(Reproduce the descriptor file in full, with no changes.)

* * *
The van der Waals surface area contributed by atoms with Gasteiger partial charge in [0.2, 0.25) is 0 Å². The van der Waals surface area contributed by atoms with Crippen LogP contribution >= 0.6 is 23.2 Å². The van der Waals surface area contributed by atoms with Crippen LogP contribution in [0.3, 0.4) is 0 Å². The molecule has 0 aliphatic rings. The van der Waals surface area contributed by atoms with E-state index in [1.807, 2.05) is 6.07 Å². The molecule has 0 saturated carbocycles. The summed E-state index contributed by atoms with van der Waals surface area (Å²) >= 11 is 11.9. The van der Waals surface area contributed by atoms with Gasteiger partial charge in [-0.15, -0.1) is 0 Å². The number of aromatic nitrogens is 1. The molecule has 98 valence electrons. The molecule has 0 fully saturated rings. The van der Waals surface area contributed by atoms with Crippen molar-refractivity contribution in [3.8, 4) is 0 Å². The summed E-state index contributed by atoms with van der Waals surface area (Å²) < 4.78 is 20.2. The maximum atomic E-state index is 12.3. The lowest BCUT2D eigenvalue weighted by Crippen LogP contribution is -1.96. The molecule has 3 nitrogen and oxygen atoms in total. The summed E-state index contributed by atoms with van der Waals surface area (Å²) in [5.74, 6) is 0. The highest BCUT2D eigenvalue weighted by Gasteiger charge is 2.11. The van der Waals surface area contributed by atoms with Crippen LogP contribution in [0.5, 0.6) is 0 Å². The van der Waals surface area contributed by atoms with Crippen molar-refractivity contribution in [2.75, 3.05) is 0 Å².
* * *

The van der Waals surface area contributed by atoms with Gasteiger partial charge in [0.2, 0.25) is 0 Å². The van der Waals surface area contributed by atoms with Crippen LogP contribution >= 0.6 is 23.2 Å². The van der Waals surface area contributed by atoms with Crippen LogP contribution in [0.3, 0.4) is 0 Å². The molecule has 0 aliphatic rings. The van der Waals surface area contributed by atoms with E-state index in [1.807, 2.05) is 6.07 Å². The molecule has 0 saturated carbocycles. The summed E-state index contributed by atoms with van der Waals surface area (Å²) >= 11 is 11.9. The van der Waals surface area contributed by atoms with Gasteiger partial charge in [-0.15, -0.1) is 0 Å². The number of aromatic nitrogens is 1. The molecule has 98 valence electrons. The molecule has 0 fully saturated rings. The van der Waals surface area contributed by atoms with Crippen molar-refractivity contribution in [3.8, 4) is 0 Å². The summed E-state index contributed by atoms with van der Waals surface area (Å²) < 4.78 is 20.2. The maximum atomic E-state index is 12.3. The lowest BCUT2D eigenvalue weighted by Crippen LogP contribution is -1.96. The molecule has 3 nitrogen and oxygen atoms in total. The summed E-state index contributed by atoms with van der Waals surface area (Å²) in [5.74, 6) is 0. The highest BCUT2D eigenvalue weighted by Gasteiger charge is 2.11. The van der Waals surface area contributed by atoms with Crippen LogP contribution in [0.5, 0.6) is 0 Å². The van der Waals surface area contributed by atoms with Crippen molar-refractivity contribution in [2.75, 3.05) is 0 Å².